By Martha Jacob The Brown County Press Mt. Orab Middle School hosted its 17th annual Variety Show on Dec. 21 to a packed house including students, teachers and dozens of parents in attendance. The excitement at the event was contagious, combined with the anticipation of early dismissal from school and the upcoming Christmas holiday. There were more than 40 acts which included singers, dancers, piano and guitar solos. The event opened with two songs performed by the Jr.High choir including “Grandma’s Killer Fruitcake.” A performance by sixthgrader Justin Chambers had the crowd on their feet when he sang ‘Tom Dooley.’ The show was brought to a close with a rousing performance by Olivia Hardy and Branson Black singing Journey’s ‘Don’t Stop Believing.” The final act was Spencer St. Pierre singing a Guns and Roses song accompanied by the guitar. Immediately following the show, coordinator of the event Tim Hudson, intervention specialist, introduced retiring school secretary, Cookie Linskey. “Mrs. Linskey has been an
Zach Steward, fifth grader at MOMS belts out his selection of “Farmers Daughter.”
Singing “Tom Dooley,” sixth grader Justin Chambers had the crowd on their feet.
Mayson Dietrick played “Carol of Bells” on the piano which was enjoyed by all. inspiration to us all these past 19 years,” Hudson said. “Her cheerful, great spirit will be missed here at the middle school.”
Retiring MOMS secretary of 19 years, Cookie Linskey was honored at the recent variety show.
Winners of the Mt. Orab Food Court and The Brown County Press coloring contest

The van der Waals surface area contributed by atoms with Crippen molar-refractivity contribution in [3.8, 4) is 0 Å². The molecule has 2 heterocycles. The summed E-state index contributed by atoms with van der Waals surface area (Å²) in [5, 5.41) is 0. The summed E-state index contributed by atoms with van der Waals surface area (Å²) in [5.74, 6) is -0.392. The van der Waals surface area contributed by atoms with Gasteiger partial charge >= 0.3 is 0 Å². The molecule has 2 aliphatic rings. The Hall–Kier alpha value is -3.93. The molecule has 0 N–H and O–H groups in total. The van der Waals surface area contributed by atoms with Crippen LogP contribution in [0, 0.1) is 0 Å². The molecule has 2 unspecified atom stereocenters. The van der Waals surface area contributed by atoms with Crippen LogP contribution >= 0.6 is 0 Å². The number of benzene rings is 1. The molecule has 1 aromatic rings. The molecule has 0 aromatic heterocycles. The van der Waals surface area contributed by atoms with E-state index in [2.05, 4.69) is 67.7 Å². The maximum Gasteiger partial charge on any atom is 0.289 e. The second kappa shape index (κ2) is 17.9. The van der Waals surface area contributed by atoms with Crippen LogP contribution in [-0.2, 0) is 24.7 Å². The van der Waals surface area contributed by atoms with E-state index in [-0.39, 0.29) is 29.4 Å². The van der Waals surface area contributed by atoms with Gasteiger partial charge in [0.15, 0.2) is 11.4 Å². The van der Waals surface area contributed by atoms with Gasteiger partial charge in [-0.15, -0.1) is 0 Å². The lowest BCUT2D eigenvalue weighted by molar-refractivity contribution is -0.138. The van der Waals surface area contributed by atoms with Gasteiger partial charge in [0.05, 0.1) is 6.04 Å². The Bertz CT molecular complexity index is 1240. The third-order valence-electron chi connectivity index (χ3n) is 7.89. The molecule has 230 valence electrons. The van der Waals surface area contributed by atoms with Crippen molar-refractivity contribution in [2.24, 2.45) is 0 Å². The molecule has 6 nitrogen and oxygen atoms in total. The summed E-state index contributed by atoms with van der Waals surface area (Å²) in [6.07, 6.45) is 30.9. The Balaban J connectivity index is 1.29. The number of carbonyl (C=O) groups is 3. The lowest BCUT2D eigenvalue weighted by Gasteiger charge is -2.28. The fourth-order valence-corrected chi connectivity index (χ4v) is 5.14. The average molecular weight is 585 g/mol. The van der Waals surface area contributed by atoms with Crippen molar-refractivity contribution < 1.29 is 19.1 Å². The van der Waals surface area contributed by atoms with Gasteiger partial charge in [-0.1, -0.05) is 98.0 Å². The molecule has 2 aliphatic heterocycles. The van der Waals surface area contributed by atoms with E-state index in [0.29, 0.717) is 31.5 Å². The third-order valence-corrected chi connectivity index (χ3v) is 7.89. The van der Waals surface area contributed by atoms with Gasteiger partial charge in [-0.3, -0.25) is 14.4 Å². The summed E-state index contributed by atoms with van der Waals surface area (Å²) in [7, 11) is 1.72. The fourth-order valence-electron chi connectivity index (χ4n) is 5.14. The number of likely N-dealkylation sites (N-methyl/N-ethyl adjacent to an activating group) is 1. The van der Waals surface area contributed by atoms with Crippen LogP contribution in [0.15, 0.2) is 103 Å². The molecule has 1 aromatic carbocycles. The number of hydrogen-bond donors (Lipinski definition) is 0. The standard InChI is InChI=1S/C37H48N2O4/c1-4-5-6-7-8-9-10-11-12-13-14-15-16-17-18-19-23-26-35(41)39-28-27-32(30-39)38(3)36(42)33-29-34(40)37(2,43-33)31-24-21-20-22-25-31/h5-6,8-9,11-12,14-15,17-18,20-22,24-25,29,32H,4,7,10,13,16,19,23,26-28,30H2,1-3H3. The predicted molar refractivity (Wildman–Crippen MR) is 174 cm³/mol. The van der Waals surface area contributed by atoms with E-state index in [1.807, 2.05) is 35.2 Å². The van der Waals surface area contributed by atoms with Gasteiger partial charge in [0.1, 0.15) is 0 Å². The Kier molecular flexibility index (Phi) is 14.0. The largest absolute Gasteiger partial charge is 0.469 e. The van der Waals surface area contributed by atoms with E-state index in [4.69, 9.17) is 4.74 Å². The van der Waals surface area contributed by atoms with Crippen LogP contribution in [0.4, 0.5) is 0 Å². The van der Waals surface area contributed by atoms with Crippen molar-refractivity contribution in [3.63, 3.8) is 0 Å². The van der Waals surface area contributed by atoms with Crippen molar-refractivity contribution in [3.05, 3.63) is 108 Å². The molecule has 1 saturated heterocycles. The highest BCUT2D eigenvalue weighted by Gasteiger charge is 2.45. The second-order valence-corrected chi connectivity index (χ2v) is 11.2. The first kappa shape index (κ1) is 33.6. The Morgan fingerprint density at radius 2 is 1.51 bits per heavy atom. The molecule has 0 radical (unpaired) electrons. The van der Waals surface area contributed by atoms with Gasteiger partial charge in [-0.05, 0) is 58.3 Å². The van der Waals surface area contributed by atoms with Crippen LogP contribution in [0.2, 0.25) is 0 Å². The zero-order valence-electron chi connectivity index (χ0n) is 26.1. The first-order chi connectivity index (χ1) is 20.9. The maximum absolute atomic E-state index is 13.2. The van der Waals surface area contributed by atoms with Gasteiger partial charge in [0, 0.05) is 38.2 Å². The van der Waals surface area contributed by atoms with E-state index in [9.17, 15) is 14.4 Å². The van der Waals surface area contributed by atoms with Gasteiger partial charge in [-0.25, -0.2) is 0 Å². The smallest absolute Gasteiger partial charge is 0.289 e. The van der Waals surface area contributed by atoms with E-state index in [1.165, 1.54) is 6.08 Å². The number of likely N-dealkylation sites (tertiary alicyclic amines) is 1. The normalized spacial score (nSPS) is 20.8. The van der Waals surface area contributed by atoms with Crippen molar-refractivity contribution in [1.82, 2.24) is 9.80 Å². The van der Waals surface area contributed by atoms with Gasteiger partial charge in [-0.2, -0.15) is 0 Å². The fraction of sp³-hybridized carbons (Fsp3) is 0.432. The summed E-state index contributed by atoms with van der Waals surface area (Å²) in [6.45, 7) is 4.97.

1st place - age 0-5 Brent Thoroughman
2nd place - age 0-5 Emily Barnes
3rd place - age 0-5 Quentin Collins
1st place - age 6-10 Adeline Morgan
2nd place - age 6-10 Kirsten Barnes
3rd place - age 6-10 Peyton Riddell
Catholic Charities of Southwestern Ohio, which is a private nonprofit corporation, intends to submit an application for a capital grant under the provision of 49 U.S.C. Section 5310 of the Federal Transit Act (The Ohio Specialized Transportation Program For Elderly and Persons With Disabilities) to provide transportation service for the elderly and disabled within the Northern panhandle of Brown County and the surrounding area. The grant application will request for Two (2) Standard Mini Vans (SMV). It is projected that approximately one hundred fifty elderly and/or disabled persons will use the service five or six days a week for various activities, including transportation to doctor, shopping, center activities, educational enrichment activities, and socialization. Catholic Charities of Southwestern Ohio invites comments and proposals from all interested public, private and paratransit operators including taxi operators, for the provision of transportation service to the elderly and disabled within our service area. Operators who are interested in offering proposals to provide service should contact Nancy Stegbauer, activity director of Northern Brown Senior Center at Catholic Charities of Southwestern Ohio, 20864 State Route 251, P.O. Box 211, St.Martin, Ohio 45118 Written comments or proposals must be submitted within 30 days to the agency at the above address with a copy to the Ohio Department of Transportation, Office of Transit, 1980 West Broad Street, Columbus, Ohio 43223; Attention: Administrator.
The Brown County Press - Sunday, December 26, 2010 - Page 3
Georgetown village council passes temporary 2011 budget certain things. Council approved the selling of the fire departments old tanker truck but according to Jones the truck can not be sold directly to the prospective buyer from Ewing KY as planned. “Apparently” according to Jones, “we have to open the sale up for public bids.” Council approved the
The Brown County Press/Martha B. JacoB
Georgetown Village council members study plans for annexation of the Villa Georgetown Nursing Facility and rehabilitation center during the Dec. 16 meeting.
Christmas parade in Georgetown and thanked everyone for their hard work. Jones said he has checked with a property owner on Elm Street concerning the possibility of putting in a guardrail by her trailer. There has also been discussion on placing one on the other side of the street and